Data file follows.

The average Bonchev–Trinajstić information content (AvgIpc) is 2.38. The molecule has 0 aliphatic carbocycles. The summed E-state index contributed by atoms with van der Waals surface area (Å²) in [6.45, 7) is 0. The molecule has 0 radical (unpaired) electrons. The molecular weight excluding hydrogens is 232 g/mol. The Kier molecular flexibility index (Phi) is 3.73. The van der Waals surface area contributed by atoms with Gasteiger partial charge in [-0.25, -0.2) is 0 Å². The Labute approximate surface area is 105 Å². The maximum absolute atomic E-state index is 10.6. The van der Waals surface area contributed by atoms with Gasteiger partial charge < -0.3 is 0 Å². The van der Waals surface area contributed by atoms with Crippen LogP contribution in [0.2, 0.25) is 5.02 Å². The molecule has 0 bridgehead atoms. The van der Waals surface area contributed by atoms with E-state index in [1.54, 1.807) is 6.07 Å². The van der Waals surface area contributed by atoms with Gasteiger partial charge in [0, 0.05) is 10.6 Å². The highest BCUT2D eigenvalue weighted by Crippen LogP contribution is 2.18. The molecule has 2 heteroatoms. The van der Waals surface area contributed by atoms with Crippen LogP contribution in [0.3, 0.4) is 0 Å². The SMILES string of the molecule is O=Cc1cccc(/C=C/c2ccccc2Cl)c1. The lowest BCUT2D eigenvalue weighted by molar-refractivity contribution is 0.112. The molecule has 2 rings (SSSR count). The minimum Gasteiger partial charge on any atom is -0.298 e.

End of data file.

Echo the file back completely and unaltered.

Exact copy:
The average Bonchev–Trinajstić information content (AvgIpc) is 2.38. The molecule has 0 aliphatic carbocycles. The summed E-state index contributed by atoms with van der Waals surface area (Å²) in [6.45, 7) is 0. The molecule has 0 radical (unpaired) electrons. The molecular weight excluding hydrogens is 232 g/mol. The Kier molecular flexibility index (Phi) is 3.73. The van der Waals surface area contributed by atoms with Gasteiger partial charge in [-0.25, -0.2) is 0 Å². The Labute approximate surface area is 105 Å². The maximum absolute atomic E-state index is 10.6. The van der Waals surface area contributed by atoms with Gasteiger partial charge < -0.3 is 0 Å². The van der Waals surface area contributed by atoms with Crippen LogP contribution in [0.2, 0.25) is 5.02 Å². The molecule has 0 bridgehead atoms. The van der Waals surface area contributed by atoms with E-state index in [1.54, 1.807) is 6.07 Å². The van der Waals surface area contributed by atoms with Gasteiger partial charge in [0, 0.05) is 10.6 Å². The highest BCUT2D eigenvalue weighted by Crippen LogP contribution is 2.18. The molecule has 2 heteroatoms. The van der Waals surface area contributed by atoms with Crippen LogP contribution in [0.3, 0.4) is 0 Å². The SMILES string of the molecule is O=Cc1cccc(/C=C/c2ccccc2Cl)c1. The lowest BCUT2D eigenvalue weighted by molar-refractivity contribution is 0.112. The molecule has 2 rings (SSSR count). The minimum Gasteiger partial charge on any atom is -0.298 e.